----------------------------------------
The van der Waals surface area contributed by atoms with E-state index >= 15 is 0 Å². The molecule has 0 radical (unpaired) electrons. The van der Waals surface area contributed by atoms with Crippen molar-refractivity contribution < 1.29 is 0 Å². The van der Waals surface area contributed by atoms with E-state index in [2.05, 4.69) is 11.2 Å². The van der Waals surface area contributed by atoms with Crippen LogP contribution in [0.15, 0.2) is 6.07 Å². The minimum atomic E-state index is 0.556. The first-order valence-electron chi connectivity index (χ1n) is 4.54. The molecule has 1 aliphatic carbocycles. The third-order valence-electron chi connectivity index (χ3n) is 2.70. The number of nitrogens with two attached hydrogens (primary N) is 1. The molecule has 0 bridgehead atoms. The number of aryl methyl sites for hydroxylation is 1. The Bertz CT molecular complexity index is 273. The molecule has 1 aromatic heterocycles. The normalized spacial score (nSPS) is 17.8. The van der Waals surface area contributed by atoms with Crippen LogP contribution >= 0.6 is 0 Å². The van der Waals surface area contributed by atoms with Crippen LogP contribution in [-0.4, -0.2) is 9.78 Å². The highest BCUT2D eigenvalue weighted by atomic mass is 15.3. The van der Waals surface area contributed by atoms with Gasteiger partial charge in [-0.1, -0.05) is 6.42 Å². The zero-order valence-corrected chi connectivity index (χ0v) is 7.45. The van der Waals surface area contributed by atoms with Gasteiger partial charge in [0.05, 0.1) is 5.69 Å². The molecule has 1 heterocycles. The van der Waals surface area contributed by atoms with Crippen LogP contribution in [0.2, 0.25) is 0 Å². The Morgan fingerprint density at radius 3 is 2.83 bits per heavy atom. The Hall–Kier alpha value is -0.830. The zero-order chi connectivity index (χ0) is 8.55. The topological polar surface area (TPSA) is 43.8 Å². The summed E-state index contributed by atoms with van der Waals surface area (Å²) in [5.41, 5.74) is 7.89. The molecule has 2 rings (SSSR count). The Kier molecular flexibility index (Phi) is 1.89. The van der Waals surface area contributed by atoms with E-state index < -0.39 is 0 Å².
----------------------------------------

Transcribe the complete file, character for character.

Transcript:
The van der Waals surface area contributed by atoms with E-state index >= 15 is 0 Å². The molecule has 0 radical (unpaired) electrons. The van der Waals surface area contributed by atoms with Crippen molar-refractivity contribution < 1.29 is 0 Å². The van der Waals surface area contributed by atoms with E-state index in [2.05, 4.69) is 11.2 Å². The van der Waals surface area contributed by atoms with Crippen LogP contribution in [0.15, 0.2) is 6.07 Å². The minimum atomic E-state index is 0.556. The first-order valence-electron chi connectivity index (χ1n) is 4.54. The molecule has 1 aliphatic carbocycles. The third-order valence-electron chi connectivity index (χ3n) is 2.70. The number of nitrogens with two attached hydrogens (primary N) is 1. The molecule has 0 bridgehead atoms. The number of aryl methyl sites for hydroxylation is 1. The Bertz CT molecular complexity index is 273. The molecule has 1 aromatic heterocycles. The normalized spacial score (nSPS) is 17.8. The van der Waals surface area contributed by atoms with Crippen LogP contribution >= 0.6 is 0 Å². The van der Waals surface area contributed by atoms with Crippen LogP contribution in [-0.4, -0.2) is 9.78 Å². The highest BCUT2D eigenvalue weighted by atomic mass is 15.3. The van der Waals surface area contributed by atoms with Gasteiger partial charge in [-0.1, -0.05) is 6.42 Å². The zero-order valence-corrected chi connectivity index (χ0v) is 7.45. The van der Waals surface area contributed by atoms with Gasteiger partial charge in [0.05, 0.1) is 5.69 Å². The molecule has 1 heterocycles. The van der Waals surface area contributed by atoms with Crippen LogP contribution in [0.2, 0.25) is 0 Å². The Morgan fingerprint density at radius 3 is 2.83 bits per heavy atom. The Hall–Kier alpha value is -0.830. The zero-order chi connectivity index (χ0) is 8.55. The topological polar surface area (TPSA) is 43.8 Å². The summed E-state index contributed by atoms with van der Waals surface area (Å²) in [5.41, 5.74) is 7.89. The molecule has 2 rings (SSSR count). The Kier molecular flexibility index (Phi) is 1.89. The van der Waals surface area contributed by atoms with E-state index < -0.39 is 0 Å².